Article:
Vol. 14, No. 2 Fall 1998
Accommodating Different Learning Styles in the Classroom
by Chris Long
Indiana University School of Law-Indianapolis
(Based on a program given at the 1998 annual meeting of the American
Association of Law Libraries)
It's your first year. First semester. Not much to read for tomorrow's class,
only about forty pages. So why has it taken you six hours to do it? Everyone
else seems to be getting it, so why can't you? You read, you re-read, you
take notes, you highlight, you listen to tapes of the lectures, you study
with other people in your class. You end up more confused than enlightened.
You have never worked so hard. You have never felt so stupid. Maybe you are
not cut out for this after all.
Many academic librarians find themselves in front of a class on a regular
basis. For some it is part of their job description, for others it is because
they have specialized knowledge in a certain field or because they enjoy doing
it (maybe all of the above). For those of you who teach or are considering
it, does the scenario above ring true? Have you had students like this in
your bibliographic instruction sessions, your library science courses, or any
other classes in which you are the instructor? Probably, although you may not
have realized it. Many students try to struggle through, thinking that there
must be something wrong with them, too embarrassed to ask for help. Often
they simply fall by the wayside. Or maybe you have had students ask for
assistance, but you were not sure what to tell them other than "Keep trying,
I'm sure you will understand it in time." The next time you encounter a
student who is having trouble, consider this possibility: maybe the student
has a learning style that differs from your teaching style.
Howard Gardner (Frames of Mind, c1983) has theorized that individuals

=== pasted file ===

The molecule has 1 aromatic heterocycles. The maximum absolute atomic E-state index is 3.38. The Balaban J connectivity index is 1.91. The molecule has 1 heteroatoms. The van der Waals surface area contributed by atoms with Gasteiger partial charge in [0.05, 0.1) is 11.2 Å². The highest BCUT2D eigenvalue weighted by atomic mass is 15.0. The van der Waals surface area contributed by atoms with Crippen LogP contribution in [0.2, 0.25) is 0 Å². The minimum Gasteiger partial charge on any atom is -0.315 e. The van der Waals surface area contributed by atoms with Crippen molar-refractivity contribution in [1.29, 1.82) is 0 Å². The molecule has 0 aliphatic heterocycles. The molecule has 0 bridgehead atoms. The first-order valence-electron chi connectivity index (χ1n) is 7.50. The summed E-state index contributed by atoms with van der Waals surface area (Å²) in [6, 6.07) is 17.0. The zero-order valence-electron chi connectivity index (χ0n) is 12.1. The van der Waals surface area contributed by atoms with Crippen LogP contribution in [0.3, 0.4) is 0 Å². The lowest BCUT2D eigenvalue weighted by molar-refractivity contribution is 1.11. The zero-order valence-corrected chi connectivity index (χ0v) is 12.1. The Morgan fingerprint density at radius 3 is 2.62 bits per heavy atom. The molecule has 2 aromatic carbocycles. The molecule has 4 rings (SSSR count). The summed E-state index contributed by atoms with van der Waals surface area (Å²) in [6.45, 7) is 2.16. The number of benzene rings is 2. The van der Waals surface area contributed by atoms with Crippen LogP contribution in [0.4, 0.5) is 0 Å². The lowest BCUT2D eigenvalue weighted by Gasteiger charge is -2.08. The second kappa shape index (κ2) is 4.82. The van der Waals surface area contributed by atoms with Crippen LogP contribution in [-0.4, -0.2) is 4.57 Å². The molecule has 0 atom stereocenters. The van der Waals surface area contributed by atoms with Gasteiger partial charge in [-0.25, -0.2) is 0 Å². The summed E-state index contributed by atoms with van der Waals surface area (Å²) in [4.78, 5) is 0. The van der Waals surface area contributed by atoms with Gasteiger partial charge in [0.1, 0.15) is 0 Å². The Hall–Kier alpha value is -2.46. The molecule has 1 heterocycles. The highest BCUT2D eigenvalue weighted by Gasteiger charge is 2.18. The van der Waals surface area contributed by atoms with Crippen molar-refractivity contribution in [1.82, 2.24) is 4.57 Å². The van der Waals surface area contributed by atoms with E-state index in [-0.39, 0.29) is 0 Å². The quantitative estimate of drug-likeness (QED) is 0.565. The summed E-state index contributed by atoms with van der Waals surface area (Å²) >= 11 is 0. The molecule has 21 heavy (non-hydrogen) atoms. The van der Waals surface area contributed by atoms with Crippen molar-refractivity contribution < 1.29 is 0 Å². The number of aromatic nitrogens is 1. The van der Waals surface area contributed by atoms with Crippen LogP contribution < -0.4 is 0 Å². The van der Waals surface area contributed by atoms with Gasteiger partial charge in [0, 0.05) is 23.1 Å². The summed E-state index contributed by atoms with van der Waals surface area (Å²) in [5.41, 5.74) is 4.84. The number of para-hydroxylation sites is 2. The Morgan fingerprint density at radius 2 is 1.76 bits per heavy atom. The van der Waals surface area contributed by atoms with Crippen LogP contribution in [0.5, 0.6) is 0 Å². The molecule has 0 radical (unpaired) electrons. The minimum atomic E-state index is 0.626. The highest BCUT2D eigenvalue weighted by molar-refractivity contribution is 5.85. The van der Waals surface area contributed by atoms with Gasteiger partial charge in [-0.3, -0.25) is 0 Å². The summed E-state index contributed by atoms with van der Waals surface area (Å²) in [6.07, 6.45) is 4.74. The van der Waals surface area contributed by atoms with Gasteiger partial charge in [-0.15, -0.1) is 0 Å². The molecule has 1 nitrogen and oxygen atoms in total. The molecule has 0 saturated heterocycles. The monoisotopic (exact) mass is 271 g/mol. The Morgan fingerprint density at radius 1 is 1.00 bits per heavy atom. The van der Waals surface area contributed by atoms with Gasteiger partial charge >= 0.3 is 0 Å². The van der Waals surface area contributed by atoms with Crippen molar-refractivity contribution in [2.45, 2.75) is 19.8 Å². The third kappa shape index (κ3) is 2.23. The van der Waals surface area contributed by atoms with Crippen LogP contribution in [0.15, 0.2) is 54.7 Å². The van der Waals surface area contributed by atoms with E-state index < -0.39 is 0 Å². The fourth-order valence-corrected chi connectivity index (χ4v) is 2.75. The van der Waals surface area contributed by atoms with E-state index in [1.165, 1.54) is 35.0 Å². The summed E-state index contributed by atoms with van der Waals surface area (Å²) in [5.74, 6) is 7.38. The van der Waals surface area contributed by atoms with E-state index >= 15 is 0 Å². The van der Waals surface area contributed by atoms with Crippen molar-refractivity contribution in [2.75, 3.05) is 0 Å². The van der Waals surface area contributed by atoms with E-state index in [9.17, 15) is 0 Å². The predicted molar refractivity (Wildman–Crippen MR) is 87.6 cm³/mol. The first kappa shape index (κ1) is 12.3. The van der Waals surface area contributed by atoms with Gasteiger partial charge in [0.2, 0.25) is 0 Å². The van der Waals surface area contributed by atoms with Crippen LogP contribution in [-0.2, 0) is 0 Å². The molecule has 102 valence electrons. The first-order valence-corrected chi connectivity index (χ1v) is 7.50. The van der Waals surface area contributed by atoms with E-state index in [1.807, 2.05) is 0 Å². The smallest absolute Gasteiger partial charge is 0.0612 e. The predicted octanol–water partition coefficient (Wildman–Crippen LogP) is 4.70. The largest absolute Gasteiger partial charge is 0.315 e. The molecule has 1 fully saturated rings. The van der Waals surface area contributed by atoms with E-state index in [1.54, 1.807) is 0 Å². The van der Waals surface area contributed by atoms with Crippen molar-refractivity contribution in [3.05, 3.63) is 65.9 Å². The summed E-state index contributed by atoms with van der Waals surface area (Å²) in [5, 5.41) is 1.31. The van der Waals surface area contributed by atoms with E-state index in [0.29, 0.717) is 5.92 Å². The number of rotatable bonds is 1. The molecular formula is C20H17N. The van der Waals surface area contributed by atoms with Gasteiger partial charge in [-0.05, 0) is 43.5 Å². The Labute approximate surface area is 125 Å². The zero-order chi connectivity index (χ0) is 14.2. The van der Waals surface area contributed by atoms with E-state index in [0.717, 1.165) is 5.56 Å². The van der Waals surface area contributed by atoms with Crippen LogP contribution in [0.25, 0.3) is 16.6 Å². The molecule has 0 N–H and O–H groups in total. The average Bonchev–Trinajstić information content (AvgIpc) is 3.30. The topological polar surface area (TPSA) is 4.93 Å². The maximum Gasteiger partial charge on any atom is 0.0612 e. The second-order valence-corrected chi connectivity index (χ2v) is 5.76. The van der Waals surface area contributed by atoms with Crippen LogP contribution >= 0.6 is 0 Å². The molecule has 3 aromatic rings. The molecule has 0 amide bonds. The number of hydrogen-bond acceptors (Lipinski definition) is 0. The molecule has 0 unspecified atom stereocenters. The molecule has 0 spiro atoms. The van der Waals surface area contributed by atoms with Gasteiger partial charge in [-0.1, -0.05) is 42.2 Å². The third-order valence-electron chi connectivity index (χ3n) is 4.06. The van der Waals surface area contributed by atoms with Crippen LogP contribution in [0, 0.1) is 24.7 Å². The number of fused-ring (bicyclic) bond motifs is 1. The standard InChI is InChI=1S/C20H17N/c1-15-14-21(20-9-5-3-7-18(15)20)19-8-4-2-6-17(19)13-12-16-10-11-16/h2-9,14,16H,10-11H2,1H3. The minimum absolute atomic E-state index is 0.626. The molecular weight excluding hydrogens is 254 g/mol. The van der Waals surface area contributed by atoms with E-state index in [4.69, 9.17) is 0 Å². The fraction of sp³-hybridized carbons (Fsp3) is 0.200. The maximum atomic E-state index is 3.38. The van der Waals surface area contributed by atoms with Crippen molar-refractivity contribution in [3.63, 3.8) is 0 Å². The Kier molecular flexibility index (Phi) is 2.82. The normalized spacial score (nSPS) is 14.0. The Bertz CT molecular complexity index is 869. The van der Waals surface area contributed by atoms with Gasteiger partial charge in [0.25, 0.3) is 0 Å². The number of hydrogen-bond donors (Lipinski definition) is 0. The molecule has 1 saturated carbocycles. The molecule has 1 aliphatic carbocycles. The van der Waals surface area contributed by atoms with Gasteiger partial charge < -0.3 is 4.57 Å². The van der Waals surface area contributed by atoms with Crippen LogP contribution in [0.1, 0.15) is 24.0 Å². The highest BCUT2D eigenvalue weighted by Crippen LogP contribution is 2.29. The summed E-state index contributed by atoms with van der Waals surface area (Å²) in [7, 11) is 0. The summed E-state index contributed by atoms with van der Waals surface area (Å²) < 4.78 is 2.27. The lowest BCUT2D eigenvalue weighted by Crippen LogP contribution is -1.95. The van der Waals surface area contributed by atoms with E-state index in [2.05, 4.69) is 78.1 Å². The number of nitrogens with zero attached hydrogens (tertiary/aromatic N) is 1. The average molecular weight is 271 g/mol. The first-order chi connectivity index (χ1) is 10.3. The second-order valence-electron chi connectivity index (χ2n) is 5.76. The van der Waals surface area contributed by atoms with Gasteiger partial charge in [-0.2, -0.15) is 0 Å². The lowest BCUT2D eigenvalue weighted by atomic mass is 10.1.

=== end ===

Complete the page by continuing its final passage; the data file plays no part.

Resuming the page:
have multiple intelligences, including linguistic, logical-mathematical,
musical, spatial, bodily-kinesthetic, interpersonal (understanding and
interacting with others), and intrapersonal (self-knowledge)." Each person
has these intelligences in varying degrees. The problem is that typical
university teaching only caters to the first two (disciplines such as music,
dance fine arts, etc. would be obvious exceptions). Muddling the problem
further, educators are observing that many current students, products of a
multimedia society, process information in ways that are very different from
Any classroom will include a mix of students who have a variety of learning
modes and styles. Learning mode refers to how an individual "absorbs"
information. Information can only be absorbed using one's senses.
Although I am sure taste and smell have their place in an academic learning
environment, and I have long suspected that many of my friends passed their
classes using their sixth sense, extrasensory perception, I will only focus
here on the other senses. Some students absorb information best through
hearing it. Students who have an "oral" disposition learn best through
talking. Students who have an "aural" learning mode absorb information best
by listening. Other students prefer to use their sense of sight. Students
with a "verbal" learning mode learn best by reading. The "visual" student,
though, absorbs information best by seeing something; this type of student
needs to see visual relationships through pictures, diagrams, graphs, charts,